Water purification encyclopedia: Why does the RO water purifier discharge waste water?

Water purification encyclopedia: Why does the RO water purifier discharge waste water?

         Many people will wonder why reverse osmosis water purifiers discharge waste water. What is the difference with the  physical filter water purifier and what’s the filtering mechanism?


    Why is it called "reverse osmosis" filtration?

    When the same volume of dilute solution (such as fresh water) and concentrated solution (such as saline) are respectively placed on both sides of the semipermeable membrane, the solvent in the dilute solution naturally flows through the semipermeable membrane and spontaneously flows to the side of the concentrated solution. This phenomenon is called infiltration. When the permeate reaches equilibrium, the liquid level on the side of the concentrated solution will be higher than the level of the dilute solution by a certain height, that is, a pressure difference is formed. This pressure difference is the osmotic pressure. If a pressure greater than the osmotic pressure is applied to the side of the concentrated solution, the direction of flow of the solvent will be opposite to the original direction of permeation, and the flow from the concentrated solution to the dilute solution side will begin. This process is called reverse osmosis.

Simply put, by energizing, pressure is applied to the concentrated solution, the original infiltration direction is changed, and the reverse flow of the concentrated solution is realized, thereby purifying the concentrated solution and producing pure water.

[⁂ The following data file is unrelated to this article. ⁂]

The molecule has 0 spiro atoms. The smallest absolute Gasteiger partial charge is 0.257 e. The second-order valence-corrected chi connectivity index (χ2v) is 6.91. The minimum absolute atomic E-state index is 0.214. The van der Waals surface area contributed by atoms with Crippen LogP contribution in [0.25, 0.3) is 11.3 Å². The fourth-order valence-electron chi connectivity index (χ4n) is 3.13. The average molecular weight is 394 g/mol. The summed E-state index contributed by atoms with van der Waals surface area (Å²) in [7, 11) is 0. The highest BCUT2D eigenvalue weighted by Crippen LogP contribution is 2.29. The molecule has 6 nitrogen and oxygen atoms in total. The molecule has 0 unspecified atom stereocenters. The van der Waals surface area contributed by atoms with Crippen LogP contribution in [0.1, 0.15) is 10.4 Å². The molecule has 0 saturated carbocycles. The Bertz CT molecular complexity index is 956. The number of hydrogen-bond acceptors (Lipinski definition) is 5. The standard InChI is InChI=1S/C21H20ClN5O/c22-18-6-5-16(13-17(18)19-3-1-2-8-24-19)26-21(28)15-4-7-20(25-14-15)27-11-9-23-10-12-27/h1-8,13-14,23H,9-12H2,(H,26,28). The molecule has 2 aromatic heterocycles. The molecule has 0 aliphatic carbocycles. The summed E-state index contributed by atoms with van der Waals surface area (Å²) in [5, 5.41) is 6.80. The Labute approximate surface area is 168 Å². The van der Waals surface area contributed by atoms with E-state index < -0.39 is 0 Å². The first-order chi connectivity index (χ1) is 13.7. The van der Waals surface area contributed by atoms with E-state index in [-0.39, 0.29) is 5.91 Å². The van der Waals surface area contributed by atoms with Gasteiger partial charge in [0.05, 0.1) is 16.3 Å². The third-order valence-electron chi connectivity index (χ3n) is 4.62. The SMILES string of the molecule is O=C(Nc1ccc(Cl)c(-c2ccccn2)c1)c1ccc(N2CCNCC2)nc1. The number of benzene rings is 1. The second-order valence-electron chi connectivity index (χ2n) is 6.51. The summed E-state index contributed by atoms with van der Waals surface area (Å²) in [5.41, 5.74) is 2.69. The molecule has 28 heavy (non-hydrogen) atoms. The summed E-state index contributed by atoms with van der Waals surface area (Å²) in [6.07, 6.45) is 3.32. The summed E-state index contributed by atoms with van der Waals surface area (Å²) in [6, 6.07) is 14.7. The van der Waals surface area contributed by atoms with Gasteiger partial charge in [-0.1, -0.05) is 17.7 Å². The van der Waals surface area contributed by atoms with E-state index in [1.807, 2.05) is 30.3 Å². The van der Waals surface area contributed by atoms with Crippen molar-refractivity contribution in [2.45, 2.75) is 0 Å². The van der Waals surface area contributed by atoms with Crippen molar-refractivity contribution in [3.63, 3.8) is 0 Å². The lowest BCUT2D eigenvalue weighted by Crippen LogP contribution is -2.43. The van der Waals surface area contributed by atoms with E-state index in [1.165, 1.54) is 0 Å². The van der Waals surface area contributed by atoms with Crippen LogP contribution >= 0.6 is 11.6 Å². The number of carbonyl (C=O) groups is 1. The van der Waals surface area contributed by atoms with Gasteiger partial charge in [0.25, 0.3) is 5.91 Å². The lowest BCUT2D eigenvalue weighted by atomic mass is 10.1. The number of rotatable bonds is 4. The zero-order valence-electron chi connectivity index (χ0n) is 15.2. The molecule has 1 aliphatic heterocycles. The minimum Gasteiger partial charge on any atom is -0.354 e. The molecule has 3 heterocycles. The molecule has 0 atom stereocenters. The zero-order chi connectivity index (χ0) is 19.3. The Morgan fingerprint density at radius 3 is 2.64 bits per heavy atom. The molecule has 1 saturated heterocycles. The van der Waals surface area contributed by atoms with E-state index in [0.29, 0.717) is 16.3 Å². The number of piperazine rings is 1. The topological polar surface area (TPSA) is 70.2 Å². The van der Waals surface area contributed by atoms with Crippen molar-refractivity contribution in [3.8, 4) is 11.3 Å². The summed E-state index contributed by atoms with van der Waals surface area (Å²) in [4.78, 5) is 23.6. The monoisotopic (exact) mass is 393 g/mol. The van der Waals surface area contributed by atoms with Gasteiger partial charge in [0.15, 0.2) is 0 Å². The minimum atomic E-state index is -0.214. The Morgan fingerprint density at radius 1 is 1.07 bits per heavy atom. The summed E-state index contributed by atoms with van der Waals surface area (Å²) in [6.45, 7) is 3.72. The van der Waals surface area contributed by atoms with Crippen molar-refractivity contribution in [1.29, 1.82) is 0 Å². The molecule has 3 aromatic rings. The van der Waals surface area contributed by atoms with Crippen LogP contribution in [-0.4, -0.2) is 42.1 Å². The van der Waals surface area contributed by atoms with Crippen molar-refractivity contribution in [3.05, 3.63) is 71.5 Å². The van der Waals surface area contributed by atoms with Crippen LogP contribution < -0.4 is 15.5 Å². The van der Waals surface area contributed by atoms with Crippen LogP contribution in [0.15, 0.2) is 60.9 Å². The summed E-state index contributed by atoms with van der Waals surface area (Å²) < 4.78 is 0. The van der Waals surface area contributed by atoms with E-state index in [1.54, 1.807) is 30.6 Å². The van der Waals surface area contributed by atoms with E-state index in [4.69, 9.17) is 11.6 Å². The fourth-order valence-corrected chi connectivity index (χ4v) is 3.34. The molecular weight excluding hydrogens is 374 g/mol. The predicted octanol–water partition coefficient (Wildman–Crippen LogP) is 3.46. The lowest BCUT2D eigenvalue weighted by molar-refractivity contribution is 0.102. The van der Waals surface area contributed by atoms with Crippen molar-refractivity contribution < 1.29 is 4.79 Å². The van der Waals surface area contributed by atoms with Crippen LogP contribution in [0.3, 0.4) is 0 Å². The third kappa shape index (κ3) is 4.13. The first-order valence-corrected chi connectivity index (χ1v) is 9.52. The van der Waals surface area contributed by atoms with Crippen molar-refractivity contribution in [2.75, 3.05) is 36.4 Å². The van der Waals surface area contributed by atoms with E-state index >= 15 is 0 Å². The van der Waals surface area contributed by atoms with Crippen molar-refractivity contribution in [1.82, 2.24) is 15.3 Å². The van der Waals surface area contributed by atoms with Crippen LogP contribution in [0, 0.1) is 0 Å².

Why there is waste water?

The process of the reverse osmosis membrane, which is the core component of the water purifier, is actually a process of liquid concentration. The amount of salt in the water increases with the flow of water through the surface of the reverse osmosis membrane, and the osmotic pressure of the water also increases. When the osmotic pressure is increased to the pressure of the booster pump, water cannot flow into the purified water through the reverse osmosis membrane. This part of the water that fails to pass is the waste water produced during water production.


    "Waste water" is really nothing?

    First of all, with the current development of clean water technology, basically producing a cup of pure water will be equivalent to the discharge of a cup of wastewater, that is, if your family can drink 3L of water a day, then this day will discharge 3L of wastewater, It will feel a lot at first glance, but compared with the flush toilet, mopping the floor, washing clothes and brushing bowls on this day, this water consumption is much smaller.

    Moreover, the waste water is not useless, and it has also been filtered through the first three stages of the water purifier. The waste water can be used in large quantities and it is a good use to mop the floor, flush toilets and wash things.

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